See also jerib.


In Pakistan, 20ᵗʰ century (UN 1966), two units:


In India,


Jaríb, Jureeb, H. () Mar., Tel. () A measure : in its original use, a measure of capacity equal to 4 ḳafiz, or 384 madd, about 768 pounds; it then became applied to a land measure, or as much land as could be sown with a jaríb of seed corn; and then appears to have been loosely used as an equivalent to a bíghá. In course of time it occurs as a measure of land of various extent, and as the chain or rope for measuring. In the north-west provinces the measurements were made by a chain, and the jaríb is equal to 5 chains of 11 yards each, or to 60 gaz, or 20 gaṭhás or knots. A square of one jaríb is a bíghá. Before the new system of survey it was usual to measure lands paying revenue with a jaríb of 18 knots only, two being coiled round the measurer : rent-free lands were measured with the entire rope of 20 knots. In Sindh a jaríb is a measure of 150 square feet. In some dialects, as in Ben., Mar., and Tel., the term also imports land measurement or survey; in the latter, Jaribu () is applied to garden land or its produce.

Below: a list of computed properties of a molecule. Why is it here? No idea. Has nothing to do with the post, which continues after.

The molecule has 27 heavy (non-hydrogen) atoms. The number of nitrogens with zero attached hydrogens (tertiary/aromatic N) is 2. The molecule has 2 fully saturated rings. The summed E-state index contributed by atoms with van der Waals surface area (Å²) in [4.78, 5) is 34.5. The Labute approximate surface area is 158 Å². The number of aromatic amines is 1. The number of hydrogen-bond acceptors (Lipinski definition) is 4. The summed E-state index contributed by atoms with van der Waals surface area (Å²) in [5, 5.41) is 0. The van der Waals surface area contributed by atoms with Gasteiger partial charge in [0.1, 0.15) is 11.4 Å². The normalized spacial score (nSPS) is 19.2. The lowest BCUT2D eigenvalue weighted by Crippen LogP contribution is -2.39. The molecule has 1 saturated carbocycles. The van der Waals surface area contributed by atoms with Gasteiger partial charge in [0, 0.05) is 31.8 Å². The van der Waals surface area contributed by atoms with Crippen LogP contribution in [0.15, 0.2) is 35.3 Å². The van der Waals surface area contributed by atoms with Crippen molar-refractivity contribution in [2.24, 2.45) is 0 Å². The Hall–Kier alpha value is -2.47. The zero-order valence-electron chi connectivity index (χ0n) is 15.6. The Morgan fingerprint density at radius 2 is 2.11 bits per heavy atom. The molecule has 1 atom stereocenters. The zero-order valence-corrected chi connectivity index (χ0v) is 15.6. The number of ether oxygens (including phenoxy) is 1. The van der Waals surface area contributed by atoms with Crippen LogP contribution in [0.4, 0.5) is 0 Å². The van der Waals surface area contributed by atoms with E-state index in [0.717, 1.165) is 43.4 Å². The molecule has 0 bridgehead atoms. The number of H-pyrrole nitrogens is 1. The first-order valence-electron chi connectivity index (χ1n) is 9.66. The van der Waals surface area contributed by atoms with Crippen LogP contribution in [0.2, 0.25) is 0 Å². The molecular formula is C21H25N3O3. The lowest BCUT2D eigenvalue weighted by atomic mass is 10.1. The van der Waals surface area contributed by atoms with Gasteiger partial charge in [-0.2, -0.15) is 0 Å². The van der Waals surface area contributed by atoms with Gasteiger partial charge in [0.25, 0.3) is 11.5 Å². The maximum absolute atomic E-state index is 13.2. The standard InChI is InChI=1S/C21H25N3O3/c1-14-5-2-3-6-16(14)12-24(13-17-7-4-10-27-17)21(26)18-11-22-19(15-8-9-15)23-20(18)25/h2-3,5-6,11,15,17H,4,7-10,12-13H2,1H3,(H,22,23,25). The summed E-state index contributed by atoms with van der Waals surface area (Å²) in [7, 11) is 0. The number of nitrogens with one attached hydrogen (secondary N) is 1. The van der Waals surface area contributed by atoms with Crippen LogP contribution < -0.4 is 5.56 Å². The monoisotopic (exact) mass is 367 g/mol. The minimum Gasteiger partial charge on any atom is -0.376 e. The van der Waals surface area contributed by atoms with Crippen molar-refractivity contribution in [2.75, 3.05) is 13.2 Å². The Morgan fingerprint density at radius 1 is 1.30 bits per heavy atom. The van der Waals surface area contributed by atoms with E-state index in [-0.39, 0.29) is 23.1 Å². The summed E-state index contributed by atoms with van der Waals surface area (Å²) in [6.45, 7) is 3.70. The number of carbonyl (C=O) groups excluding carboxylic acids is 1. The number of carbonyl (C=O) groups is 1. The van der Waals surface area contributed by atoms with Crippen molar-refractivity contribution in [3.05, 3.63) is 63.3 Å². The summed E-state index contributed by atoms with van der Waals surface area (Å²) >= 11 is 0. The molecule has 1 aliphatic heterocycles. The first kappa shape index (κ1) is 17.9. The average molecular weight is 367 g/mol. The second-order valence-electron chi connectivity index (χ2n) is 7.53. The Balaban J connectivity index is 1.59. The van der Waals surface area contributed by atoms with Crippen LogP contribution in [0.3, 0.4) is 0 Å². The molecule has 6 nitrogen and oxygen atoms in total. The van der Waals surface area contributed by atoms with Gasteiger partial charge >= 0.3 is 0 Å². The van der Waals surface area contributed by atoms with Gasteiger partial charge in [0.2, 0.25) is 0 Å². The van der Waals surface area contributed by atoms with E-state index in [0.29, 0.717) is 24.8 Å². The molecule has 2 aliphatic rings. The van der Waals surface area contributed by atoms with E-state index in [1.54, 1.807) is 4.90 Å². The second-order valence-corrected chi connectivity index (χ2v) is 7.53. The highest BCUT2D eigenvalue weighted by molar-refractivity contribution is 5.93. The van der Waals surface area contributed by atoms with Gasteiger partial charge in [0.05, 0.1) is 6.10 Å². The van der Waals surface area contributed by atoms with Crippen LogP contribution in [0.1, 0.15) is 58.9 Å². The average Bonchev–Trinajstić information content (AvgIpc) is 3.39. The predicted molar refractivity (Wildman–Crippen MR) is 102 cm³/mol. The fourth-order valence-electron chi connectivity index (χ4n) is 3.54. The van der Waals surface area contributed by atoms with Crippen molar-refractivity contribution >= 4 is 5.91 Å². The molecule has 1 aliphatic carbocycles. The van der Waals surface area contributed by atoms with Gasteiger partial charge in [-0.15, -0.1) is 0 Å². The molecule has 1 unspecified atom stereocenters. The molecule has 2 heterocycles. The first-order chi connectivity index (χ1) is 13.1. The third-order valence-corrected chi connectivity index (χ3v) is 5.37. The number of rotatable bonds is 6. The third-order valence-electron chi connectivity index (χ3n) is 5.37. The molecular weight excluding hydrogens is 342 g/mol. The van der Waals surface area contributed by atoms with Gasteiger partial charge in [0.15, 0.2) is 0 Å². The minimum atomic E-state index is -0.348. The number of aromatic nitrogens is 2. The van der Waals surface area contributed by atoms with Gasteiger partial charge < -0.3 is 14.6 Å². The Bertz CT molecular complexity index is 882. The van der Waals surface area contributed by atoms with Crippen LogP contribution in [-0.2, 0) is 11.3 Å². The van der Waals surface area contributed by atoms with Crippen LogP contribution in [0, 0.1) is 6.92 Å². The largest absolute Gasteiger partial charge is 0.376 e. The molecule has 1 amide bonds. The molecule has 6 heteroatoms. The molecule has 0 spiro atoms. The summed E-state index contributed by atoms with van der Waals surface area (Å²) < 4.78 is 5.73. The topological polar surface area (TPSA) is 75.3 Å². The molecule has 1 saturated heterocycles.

H. H. Wilson, 1855, page 233.


The Beegah, or Jereeb

Are names applied indifferently to the measure itself, as well as to such a quantity of land. It consists of 3600 square [Ilahee] guz. If a piece of ground be unequal in length and breadth, it is brought into square measure.

Abū al-Fazl ibn Mubārak.
Francis Gladwin, translator.
Ayeen Akbery, or the Institutes of the Emperor Akber. Vol. 1.
London: Printed by G. Auld for J. Sewell, Vernor and Hood, &c., 1800.

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